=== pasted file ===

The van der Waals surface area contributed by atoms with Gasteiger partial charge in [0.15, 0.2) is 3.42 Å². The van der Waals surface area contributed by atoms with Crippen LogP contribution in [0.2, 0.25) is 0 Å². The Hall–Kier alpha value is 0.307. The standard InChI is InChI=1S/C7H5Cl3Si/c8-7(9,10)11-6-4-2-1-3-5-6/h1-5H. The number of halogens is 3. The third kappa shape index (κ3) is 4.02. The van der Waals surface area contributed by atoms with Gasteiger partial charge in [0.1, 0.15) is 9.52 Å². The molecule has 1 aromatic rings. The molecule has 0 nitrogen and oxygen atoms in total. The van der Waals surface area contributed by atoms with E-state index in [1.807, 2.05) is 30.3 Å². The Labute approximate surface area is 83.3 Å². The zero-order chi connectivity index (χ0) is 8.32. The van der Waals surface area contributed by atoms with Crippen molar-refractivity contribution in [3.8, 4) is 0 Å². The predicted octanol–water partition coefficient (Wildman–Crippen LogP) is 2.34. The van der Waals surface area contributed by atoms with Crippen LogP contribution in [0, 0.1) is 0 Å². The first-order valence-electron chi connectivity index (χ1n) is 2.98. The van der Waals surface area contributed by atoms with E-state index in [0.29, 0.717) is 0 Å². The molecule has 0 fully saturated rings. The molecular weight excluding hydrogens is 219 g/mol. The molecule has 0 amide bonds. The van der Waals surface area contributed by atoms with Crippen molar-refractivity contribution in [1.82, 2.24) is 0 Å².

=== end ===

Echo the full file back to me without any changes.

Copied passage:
The van der Waals surface area contributed by atoms with Gasteiger partial charge in [0.15, 0.2) is 3.42 Å². The van der Waals surface area contributed by atoms with Crippen LogP contribution in [0.2, 0.25) is 0 Å². The Hall–Kier alpha value is 0.307. The standard InChI is InChI=1S/C7H5Cl3Si/c8-7(9,10)11-6-4-2-1-3-5-6/h1-5H. The number of halogens is 3. The third kappa shape index (κ3) is 4.02. The van der Waals surface area contributed by atoms with Gasteiger partial charge in [0.1, 0.15) is 9.52 Å². The molecule has 1 aromatic rings. The molecule has 0 nitrogen and oxygen atoms in total. The van der Waals surface area contributed by atoms with E-state index in [1.807, 2.05) is 30.3 Å². The Labute approximate surface area is 83.3 Å². The zero-order chi connectivity index (χ0) is 8.32. The van der Waals surface area contributed by atoms with Crippen molar-refractivity contribution in [3.8, 4) is 0 Å². The predicted octanol–water partition coefficient (Wildman–Crippen LogP) is 2.34. The van der Waals surface area contributed by atoms with Crippen LogP contribution in [0, 0.1) is 0 Å². The first-order valence-electron chi connectivity index (χ1n) is 2.98. The van der Waals surface area contributed by atoms with E-state index in [0.29, 0.717) is 0 Å². The molecule has 0 fully saturated rings. The molecular weight excluding hydrogens is 219 g/mol. The molecule has 0 amide bonds. The van der Waals surface area contributed by atoms with Crippen molar-refractivity contribution in [1.82, 2.24) is 0 Å².